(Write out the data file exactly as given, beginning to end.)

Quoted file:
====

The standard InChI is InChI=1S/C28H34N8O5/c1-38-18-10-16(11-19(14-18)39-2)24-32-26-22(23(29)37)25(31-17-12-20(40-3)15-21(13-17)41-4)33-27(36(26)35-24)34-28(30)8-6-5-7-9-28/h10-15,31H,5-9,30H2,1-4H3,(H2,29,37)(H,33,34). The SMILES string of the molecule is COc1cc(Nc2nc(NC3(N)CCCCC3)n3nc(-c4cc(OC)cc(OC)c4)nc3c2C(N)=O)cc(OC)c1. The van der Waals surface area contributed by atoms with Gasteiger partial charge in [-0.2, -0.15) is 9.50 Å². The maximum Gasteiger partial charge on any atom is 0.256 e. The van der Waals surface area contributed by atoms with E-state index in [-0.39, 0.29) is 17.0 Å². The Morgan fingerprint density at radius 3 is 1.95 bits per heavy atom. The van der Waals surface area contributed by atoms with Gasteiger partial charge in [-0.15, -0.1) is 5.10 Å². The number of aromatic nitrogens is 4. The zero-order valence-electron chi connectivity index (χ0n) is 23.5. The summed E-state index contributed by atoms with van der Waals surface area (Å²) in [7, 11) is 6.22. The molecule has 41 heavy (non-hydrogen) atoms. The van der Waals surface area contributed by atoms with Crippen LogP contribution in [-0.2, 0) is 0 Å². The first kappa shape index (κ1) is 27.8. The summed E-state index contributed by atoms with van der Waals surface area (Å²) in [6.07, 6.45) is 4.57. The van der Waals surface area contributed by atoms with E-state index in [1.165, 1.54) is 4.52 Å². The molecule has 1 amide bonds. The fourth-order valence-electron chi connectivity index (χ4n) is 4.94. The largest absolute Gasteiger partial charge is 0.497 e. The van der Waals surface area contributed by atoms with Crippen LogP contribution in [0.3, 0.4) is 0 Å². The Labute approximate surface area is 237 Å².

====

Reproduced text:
The standard InChI is InChI=1S/C28H34N8O5/c1-38-18-10-16(11-19(14-18)39-2)24-32-26-22(23(29)37)25(31-17-12-20(40-3)15-21(13-17)41-4)33-27(36(26)35-24)34-28(30)8-6-5-7-9-28/h10-15,31H,5-9,30H2,1-4H3,(H2,29,37)(H,33,34). The SMILES string of the molecule is COc1cc(Nc2nc(NC3(N)CCCCC3)n3nc(-c4cc(OC)cc(OC)c4)nc3c2C(N)=O)cc(OC)c1. The van der Waals surface area contributed by atoms with Gasteiger partial charge in [-0.2, -0.15) is 9.50 Å². The maximum Gasteiger partial charge on any atom is 0.256 e. The van der Waals surface area contributed by atoms with E-state index in [-0.39, 0.29) is 17.0 Å². The Morgan fingerprint density at radius 3 is 1.95 bits per heavy atom. The van der Waals surface area contributed by atoms with Gasteiger partial charge in [-0.15, -0.1) is 5.10 Å². The number of aromatic nitrogens is 4. The zero-order valence-electron chi connectivity index (χ0n) is 23.5. The summed E-state index contributed by atoms with van der Waals surface area (Å²) in [7, 11) is 6.22. The molecule has 41 heavy (non-hydrogen) atoms. The van der Waals surface area contributed by atoms with Crippen LogP contribution in [-0.2, 0) is 0 Å². The first kappa shape index (κ1) is 27.8. The summed E-state index contributed by atoms with van der Waals surface area (Å²) in [6.07, 6.45) is 4.57. The van der Waals surface area contributed by atoms with E-state index in [1.165, 1.54) is 4.52 Å². The molecule has 1 amide bonds. The fourth-order valence-electron chi connectivity index (χ4n) is 4.94. The largest absolute Gasteiger partial charge is 0.497 e. The van der Waals surface area contributed by atoms with Crippen LogP contribution in [0.3, 0.4) is 0 Å². The Labute approximate surface area is 237 Å².